In any case, we are approaching a qualitative jump in how we understand phylogenomics thanks to efforts derived from the availability of chromosome-level genome assemblies for a growing number of species. Exciting times are ahead for us, evolutionary biologists, to explore what high-quality genomes - in combination with multiomics datasets - will reveal about animal evolution. I am personally really looking forward to it.  


1. Westblad E. (1949). Xenoturbella bocki n.g., n.sp., a peculiar, primitive Turbellarian type. Arkiv för Zoologi 1, 3-29 (1949).

2. Rouse, G. W., Wilson, N. G., Carvajal, J. I. & Vrijenhoek, R. C. New deep-sea species of Xenoturbella and the position of Xenacoelomorpha. Nature 530, 94–97 (2016).

3. Nakano, H. et al. Correction to: A new species of Xenoturbella from the western Pacific Ocean and the evolution of Xenoturbella. BMC Evol. Biol. 18, 1–2 (2018).​

4. Philippe, H. et al. Acoelomorph flatworms are deuterostomes related to Xenoturbella. Nature 470, 255–258 (2011).

5. Hejnol, A. et al. Assessing the root of bilaterian animals with scalable phylogenomic methods. Proc. Biol. Sci. 276, 4261–4270 (2009).

6. Cannon, J. T. et al. Xenacoelomorpha is the sister group to Nephrozoa. Nature 530, 89–93 (2016).

7. Laumer, C. E. et al. Revisiting metazoan phylogeny with genomic sampling of all phyla. Proc. Biol. Sci. 286, 20190831 (2019).

8. Philippe, H. et al. Mitigating anticipated effects of systematic errors supports sister-group relationship between Xenacoelomorpha and Ambulacraria. Curr. Biol. 29, 1818–1826.e6 (2019).

9. Schiffer, P. H., Natsidis, P., Leite D. J., Robertson, H., Lapraz, F., Marlétaz, F., Fromm, B., Baudry, L., Simpson, F., Høye, E., Zakrzewski, A-C., Kapli, P., Hoff, K. J., Mueller, S., Marbouty, M., Marlow, H., Copley, R. R., Koszul, R., Sarkies, P. & Telford, M .J. The slow evolving genome of the xenacoelomorph worm Xenoturbella bocki. bioRxiv (2023), ver. 4 peer-reviewed and recommended by Peer Community in Genomics.

10. Suga, H. et al. The Capsaspora genome reveals a complex unicellular prehistory of animals. Nat. Commun. 4, 2325 (2013).

11. Fernández, R. & Gabaldón, T. Gene gain and loss across the metazoan tree of life. Nat Ecol Evol 4, 524–533 (2020).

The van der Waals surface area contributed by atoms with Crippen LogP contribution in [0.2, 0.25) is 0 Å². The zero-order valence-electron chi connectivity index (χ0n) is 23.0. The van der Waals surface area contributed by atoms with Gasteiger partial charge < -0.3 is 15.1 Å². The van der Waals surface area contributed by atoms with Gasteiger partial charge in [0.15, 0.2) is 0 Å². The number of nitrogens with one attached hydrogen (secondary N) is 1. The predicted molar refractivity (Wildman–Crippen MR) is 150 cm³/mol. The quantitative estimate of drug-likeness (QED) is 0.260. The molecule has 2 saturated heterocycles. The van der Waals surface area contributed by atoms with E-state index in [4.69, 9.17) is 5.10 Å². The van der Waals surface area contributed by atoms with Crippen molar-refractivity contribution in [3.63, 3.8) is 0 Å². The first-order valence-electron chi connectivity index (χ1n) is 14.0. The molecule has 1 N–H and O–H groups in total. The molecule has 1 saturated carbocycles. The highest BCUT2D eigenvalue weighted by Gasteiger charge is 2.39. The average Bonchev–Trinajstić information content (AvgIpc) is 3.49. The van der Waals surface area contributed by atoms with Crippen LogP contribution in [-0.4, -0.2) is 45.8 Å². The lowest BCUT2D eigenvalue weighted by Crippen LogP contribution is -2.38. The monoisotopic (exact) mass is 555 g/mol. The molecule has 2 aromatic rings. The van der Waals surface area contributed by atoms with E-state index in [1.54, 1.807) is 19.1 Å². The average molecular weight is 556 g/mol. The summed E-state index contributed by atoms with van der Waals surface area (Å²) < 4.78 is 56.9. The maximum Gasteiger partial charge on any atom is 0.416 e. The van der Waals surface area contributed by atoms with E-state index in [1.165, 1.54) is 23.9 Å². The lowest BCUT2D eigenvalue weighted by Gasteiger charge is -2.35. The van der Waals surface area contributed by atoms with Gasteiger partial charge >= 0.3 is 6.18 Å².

Conflict of interest:
The recommender in charge of the evaluation of the article and the reviewers declared that they have no conflict of interest (as defined in the code of conduct of PCI) with the authors or with the content of the article. The authors declared that they comply with the PCI rule of having no financial conflicts of interest in relation to the content of the article.

Evaluation round #2

DOI or URL of the preprint:

Version of the preprint: 3

Author's Reply, 07 Sep 2023

Decision by , posted 21 Jul 2023, validated 21 Jul 2023

Dear Dr. Schiffer,


I would like to congratulate the authors for their efforts reviewering the manuscript. In light of the comments of both reviewers, I would like to invite you to revise your manuscript to continue addressing their comments and concerns. In particular, please take into consideration reviewer 1's comment on the lack of strong evidence supporting Xenacoelomorpha, together with making sure that accession numbers for all data generated or used in your analyses is properly acknowledge (after reviewer 2's comments).

I'm looking forward to reading a revised version of this piece of work.


Yours faithfully,


Rosa Fernández

Reviewed by anonymous reviewer 1, 10 Jul 2023

Schiffer et al addressed my comments and suggestions at least partially. Concerning Figure 4B, I would add in the legend what X, N and A means. Additionally, there are several typographic, grammatical and formatting errors in the text. At present, it appears like a test finished in a rush and the authors should carefully read it once more.